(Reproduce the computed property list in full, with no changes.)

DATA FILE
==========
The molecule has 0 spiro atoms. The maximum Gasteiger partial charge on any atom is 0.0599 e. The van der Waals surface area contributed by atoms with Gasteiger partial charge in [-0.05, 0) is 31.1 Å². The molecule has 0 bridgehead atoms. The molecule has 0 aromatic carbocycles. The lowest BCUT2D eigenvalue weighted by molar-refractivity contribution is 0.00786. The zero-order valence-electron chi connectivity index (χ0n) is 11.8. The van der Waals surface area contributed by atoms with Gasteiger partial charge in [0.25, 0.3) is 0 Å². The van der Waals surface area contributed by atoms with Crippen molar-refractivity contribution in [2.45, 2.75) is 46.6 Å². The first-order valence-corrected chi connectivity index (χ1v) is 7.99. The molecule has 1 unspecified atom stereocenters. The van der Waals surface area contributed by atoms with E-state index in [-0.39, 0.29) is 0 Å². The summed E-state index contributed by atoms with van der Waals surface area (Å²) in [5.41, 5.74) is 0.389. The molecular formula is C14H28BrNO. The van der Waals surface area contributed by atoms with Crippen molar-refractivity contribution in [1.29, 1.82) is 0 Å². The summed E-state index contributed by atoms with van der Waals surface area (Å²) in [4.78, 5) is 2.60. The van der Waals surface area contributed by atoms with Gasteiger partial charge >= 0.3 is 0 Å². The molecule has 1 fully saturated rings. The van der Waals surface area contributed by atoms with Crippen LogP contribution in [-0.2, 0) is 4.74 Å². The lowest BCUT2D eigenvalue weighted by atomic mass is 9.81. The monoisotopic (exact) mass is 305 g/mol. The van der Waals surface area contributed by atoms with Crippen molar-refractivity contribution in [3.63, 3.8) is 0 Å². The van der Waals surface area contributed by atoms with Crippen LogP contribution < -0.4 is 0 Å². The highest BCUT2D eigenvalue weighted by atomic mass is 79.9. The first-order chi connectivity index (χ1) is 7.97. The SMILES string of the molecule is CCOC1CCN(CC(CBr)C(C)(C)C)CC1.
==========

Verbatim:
The molecule has 0 spiro atoms. The maximum Gasteiger partial charge on any atom is 0.0599 e. The van der Waals surface area contributed by atoms with Gasteiger partial charge in [-0.05, 0) is 31.1 Å². The molecule has 0 bridgehead atoms. The molecule has 0 aromatic carbocycles. The lowest BCUT2D eigenvalue weighted by molar-refractivity contribution is 0.00786. The zero-order valence-electron chi connectivity index (χ0n) is 11.8. The van der Waals surface area contributed by atoms with Gasteiger partial charge in [0.25, 0.3) is 0 Å². The van der Waals surface area contributed by atoms with Crippen molar-refractivity contribution in [2.45, 2.75) is 46.6 Å². The first-order valence-corrected chi connectivity index (χ1v) is 7.99. The molecule has 1 unspecified atom stereocenters. The van der Waals surface area contributed by atoms with E-state index in [-0.39, 0.29) is 0 Å². The summed E-state index contributed by atoms with van der Waals surface area (Å²) in [5.41, 5.74) is 0.389. The molecular formula is C14H28BrNO. The van der Waals surface area contributed by atoms with Crippen molar-refractivity contribution in [1.29, 1.82) is 0 Å². The summed E-state index contributed by atoms with van der Waals surface area (Å²) in [4.78, 5) is 2.60. The van der Waals surface area contributed by atoms with Gasteiger partial charge >= 0.3 is 0 Å². The molecule has 1 fully saturated rings. The van der Waals surface area contributed by atoms with Crippen LogP contribution in [-0.2, 0) is 4.74 Å². The lowest BCUT2D eigenvalue weighted by atomic mass is 9.81. The monoisotopic (exact) mass is 305 g/mol. The van der Waals surface area contributed by atoms with Crippen molar-refractivity contribution in [3.63, 3.8) is 0 Å². The van der Waals surface area contributed by atoms with Crippen LogP contribution < -0.4 is 0 Å². The highest BCUT2D eigenvalue weighted by atomic mass is 79.9. The first-order chi connectivity index (χ1) is 7.97. The SMILES string of the molecule is CCOC1CCN(CC(CBr)C(C)(C)C)CC1.